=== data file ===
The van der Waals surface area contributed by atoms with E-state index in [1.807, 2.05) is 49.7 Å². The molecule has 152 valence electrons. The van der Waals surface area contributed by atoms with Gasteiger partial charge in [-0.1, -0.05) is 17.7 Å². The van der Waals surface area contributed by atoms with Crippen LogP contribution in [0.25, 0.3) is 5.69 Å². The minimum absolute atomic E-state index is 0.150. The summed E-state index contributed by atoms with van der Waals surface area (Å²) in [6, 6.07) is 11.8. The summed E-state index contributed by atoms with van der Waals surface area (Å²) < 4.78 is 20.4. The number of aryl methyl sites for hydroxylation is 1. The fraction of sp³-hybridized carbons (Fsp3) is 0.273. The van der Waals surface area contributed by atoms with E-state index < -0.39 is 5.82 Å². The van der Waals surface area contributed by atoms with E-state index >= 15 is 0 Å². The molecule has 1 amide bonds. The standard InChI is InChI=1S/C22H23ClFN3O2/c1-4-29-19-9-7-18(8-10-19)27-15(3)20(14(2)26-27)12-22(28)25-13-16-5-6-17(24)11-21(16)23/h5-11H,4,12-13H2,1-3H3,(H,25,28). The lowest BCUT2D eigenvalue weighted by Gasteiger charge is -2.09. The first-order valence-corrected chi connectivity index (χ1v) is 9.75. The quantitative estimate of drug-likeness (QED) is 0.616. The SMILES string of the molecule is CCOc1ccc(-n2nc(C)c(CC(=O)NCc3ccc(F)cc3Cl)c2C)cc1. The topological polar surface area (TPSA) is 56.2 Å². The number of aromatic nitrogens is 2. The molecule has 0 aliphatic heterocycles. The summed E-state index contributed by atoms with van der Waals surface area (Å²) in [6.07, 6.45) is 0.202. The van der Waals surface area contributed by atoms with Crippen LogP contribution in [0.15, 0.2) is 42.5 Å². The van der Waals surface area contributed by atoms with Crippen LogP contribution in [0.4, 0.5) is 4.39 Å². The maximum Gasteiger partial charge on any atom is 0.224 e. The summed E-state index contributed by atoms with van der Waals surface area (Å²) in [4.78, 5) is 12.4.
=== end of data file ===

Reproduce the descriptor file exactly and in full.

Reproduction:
The van der Waals surface area contributed by atoms with E-state index in [1.807, 2.05) is 49.7 Å². The molecule has 152 valence electrons. The van der Waals surface area contributed by atoms with Gasteiger partial charge in [-0.1, -0.05) is 17.7 Å². The van der Waals surface area contributed by atoms with Crippen LogP contribution in [0.25, 0.3) is 5.69 Å². The minimum absolute atomic E-state index is 0.150. The summed E-state index contributed by atoms with van der Waals surface area (Å²) in [6, 6.07) is 11.8. The summed E-state index contributed by atoms with van der Waals surface area (Å²) < 4.78 is 20.4. The number of aryl methyl sites for hydroxylation is 1. The fraction of sp³-hybridized carbons (Fsp3) is 0.273. The van der Waals surface area contributed by atoms with E-state index < -0.39 is 5.82 Å². The van der Waals surface area contributed by atoms with E-state index >= 15 is 0 Å². The molecule has 1 amide bonds. The standard InChI is InChI=1S/C22H23ClFN3O2/c1-4-29-19-9-7-18(8-10-19)27-15(3)20(14(2)26-27)12-22(28)25-13-16-5-6-17(24)11-21(16)23/h5-11H,4,12-13H2,1-3H3,(H,25,28). The lowest BCUT2D eigenvalue weighted by Gasteiger charge is -2.09. The first-order valence-corrected chi connectivity index (χ1v) is 9.75. The quantitative estimate of drug-likeness (QED) is 0.616. The SMILES string of the molecule is CCOc1ccc(-n2nc(C)c(CC(=O)NCc3ccc(F)cc3Cl)c2C)cc1. The topological polar surface area (TPSA) is 56.2 Å². The number of aromatic nitrogens is 2. The molecule has 0 aliphatic heterocycles. The summed E-state index contributed by atoms with van der Waals surface area (Å²) in [6.07, 6.45) is 0.202. The van der Waals surface area contributed by atoms with Crippen LogP contribution in [0.15, 0.2) is 42.5 Å². The van der Waals surface area contributed by atoms with Crippen LogP contribution in [0.4, 0.5) is 4.39 Å². The maximum Gasteiger partial charge on any atom is 0.224 e. The summed E-state index contributed by atoms with van der Waals surface area (Å²) in [4.78, 5) is 12.4.